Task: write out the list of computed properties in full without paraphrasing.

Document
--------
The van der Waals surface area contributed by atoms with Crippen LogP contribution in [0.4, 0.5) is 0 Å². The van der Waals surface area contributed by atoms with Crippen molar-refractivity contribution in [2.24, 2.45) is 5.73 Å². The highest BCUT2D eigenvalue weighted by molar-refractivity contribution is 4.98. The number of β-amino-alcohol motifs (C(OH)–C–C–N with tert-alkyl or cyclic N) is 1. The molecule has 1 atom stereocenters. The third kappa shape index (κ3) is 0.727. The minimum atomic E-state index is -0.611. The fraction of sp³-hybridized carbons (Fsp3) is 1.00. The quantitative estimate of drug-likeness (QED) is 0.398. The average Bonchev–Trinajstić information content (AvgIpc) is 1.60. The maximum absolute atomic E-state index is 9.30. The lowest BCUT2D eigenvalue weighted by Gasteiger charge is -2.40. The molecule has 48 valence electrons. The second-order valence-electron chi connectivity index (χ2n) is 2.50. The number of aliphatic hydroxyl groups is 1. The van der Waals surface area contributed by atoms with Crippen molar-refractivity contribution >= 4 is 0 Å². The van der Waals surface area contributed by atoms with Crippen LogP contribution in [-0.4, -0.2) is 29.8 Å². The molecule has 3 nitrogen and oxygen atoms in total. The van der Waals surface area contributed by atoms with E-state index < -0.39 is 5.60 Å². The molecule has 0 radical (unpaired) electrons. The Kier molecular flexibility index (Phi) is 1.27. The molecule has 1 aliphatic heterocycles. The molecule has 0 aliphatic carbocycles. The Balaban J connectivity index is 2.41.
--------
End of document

The van der Waals surface area contributed by atoms with Crippen LogP contribution in [0.4, 0.5) is 0 Å². The van der Waals surface area contributed by atoms with Crippen molar-refractivity contribution in [2.24, 2.45) is 5.73 Å². The highest BCUT2D eigenvalue weighted by molar-refractivity contribution is 4.98. The number of β-amino-alcohol motifs (C(OH)–C–C–N with tert-alkyl or cyclic N) is 1. The molecule has 1 atom stereocenters. The third kappa shape index (κ3) is 0.727. The minimum atomic E-state index is -0.611. The fraction of sp³-hybridized carbons (Fsp3) is 1.00. The quantitative estimate of drug-likeness (QED) is 0.398. The average Bonchev–Trinajstić information content (AvgIpc) is 1.60. The maximum absolute atomic E-state index is 9.30. The lowest BCUT2D eigenvalue weighted by Gasteiger charge is -2.40. The molecule has 48 valence electrons. The second-order valence-electron chi connectivity index (χ2n) is 2.50. The number of aliphatic hydroxyl groups is 1. The van der Waals surface area contributed by atoms with Crippen molar-refractivity contribution >= 4 is 0 Å². The van der Waals surface area contributed by atoms with Crippen LogP contribution in [-0.4, -0.2) is 29.8 Å². The molecule has 3 nitrogen and oxygen atoms in total. The van der Waals surface area contributed by atoms with E-state index < -0.39 is 5.60 Å². The molecule has 0 radical (unpaired) electrons. The Kier molecular flexibility index (Phi) is 1.27. The molecule has 1 aliphatic heterocycles. The molecule has 0 aliphatic carbocycles. The Balaban J connectivity index is 2.41.